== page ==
Was there a cover-up of the risk for respiratory illness at ground zero?

By: Marie Willsey

The EPA Defends its Actions

Ground Zero on Oct. 21, 2001, one month after the 9/11 attacks.
Ground Zero on Oct. 21, 2001, one month after the 9/11 attacks.
Justin Sullivan/Getty Images

A study released in 2006 by Mount Sinai Hospital in New York found that seven out of 10 ground zero rescue workers had new or worsened lung problems after the attacks [source: Klatell].

Dr. Jacqueline Moline, co-director of the program that released the study, said the potential problems from the air at ground zero could have been prevented. "I think a lot of the health effects could have been prevented if people were wearing appropriate respiratory protection," she said [source: CBS News].


Could these problems have been prevented? And who was responsible? Questions arose regarding the EPA's guidance and whether or not the federal government had done all it could do to protect workers and residents of Lower Manhattan.

In June 2007, a Congressional hearing was held on the government's environmental response to 9/11. Whitman defended her statements assuring the public that the air in Lower Manhattan was safe in the days following the attacks. "Every statement I made was based on what experts, who had a great deal of experience in these things, conveyed to me, " she said [source: DePalma].

The committee referenced the 2003 OIG report that concluded that Whitman didn't have enough scientific information to state that the air was "safe to breathe."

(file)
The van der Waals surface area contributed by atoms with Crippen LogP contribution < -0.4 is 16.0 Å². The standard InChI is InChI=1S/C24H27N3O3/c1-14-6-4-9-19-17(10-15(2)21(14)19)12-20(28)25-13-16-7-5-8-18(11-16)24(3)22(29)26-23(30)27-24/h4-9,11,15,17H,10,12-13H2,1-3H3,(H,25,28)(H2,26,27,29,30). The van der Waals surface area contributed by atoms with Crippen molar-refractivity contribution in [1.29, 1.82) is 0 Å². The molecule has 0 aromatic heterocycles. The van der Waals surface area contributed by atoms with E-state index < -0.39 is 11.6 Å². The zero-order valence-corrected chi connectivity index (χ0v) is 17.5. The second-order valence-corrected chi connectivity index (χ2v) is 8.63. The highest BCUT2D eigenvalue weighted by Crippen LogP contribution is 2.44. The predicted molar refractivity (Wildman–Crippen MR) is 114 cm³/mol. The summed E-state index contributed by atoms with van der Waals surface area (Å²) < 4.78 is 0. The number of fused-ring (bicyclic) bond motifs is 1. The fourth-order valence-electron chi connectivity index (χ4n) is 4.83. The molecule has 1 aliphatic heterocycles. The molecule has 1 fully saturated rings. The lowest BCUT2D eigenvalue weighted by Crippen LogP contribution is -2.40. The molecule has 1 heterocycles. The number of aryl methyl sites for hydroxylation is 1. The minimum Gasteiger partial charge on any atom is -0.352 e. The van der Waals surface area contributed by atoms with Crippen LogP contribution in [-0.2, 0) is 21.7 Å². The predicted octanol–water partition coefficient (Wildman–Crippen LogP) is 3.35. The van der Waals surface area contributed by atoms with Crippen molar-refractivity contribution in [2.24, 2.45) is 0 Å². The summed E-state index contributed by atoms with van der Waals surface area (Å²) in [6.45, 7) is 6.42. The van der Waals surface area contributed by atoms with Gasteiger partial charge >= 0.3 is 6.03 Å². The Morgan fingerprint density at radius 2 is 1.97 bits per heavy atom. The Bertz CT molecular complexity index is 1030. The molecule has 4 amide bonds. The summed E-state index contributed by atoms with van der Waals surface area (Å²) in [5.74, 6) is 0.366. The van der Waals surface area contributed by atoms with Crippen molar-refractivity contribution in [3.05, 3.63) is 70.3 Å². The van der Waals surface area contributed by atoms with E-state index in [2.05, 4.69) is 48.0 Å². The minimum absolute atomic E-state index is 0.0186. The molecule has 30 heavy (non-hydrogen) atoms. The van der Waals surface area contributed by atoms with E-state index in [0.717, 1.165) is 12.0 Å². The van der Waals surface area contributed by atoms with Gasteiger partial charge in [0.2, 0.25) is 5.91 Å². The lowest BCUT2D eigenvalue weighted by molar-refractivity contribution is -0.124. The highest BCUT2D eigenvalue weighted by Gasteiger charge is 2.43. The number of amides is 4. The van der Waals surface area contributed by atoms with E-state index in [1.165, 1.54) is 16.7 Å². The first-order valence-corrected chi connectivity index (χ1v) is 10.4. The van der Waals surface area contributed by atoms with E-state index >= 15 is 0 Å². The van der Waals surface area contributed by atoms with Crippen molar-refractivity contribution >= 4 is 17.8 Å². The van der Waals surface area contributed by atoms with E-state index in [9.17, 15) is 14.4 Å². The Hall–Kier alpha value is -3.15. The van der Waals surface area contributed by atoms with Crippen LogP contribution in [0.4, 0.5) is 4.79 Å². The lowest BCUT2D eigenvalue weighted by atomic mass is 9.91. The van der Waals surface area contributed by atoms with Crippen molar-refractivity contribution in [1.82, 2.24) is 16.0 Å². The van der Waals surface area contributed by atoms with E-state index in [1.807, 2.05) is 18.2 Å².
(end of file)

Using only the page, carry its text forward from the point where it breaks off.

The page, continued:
Another line of questioning involved whether or not communications were being heavily screened. Whitman said she was aware of only one instance in which important information was removed from a statement by the President's Council on Environmental Quality, which edited the statements in the aftermath of the attack. She had urged residents to have their apartments professionally cleaned; the statement was removed after the release was sent to the White House for review. Instead, the public was told to follow instructions from New York City officials.

Whitman denied claims that she had been pressured to declare the air safe so that the financial district could be reopened. She reported that there were discussions about evoking the federal Superfund law that would've given the EPA broad powers to control the ground zero site, but that concept was rejected in favor of collaboration with New York City officials.

In the same hearing, John Henshaw, a former assistant secretary of labor who led the Occupational Safety and Health Administration in 2001, defended the EPA's decision not to enforce strict regulations on the use of respirators by ground zero workers. Instead, he said the agency partnered with the city and the construction companies working at the site to encourage them to comply voluntarily with the regulations [source: dePalma].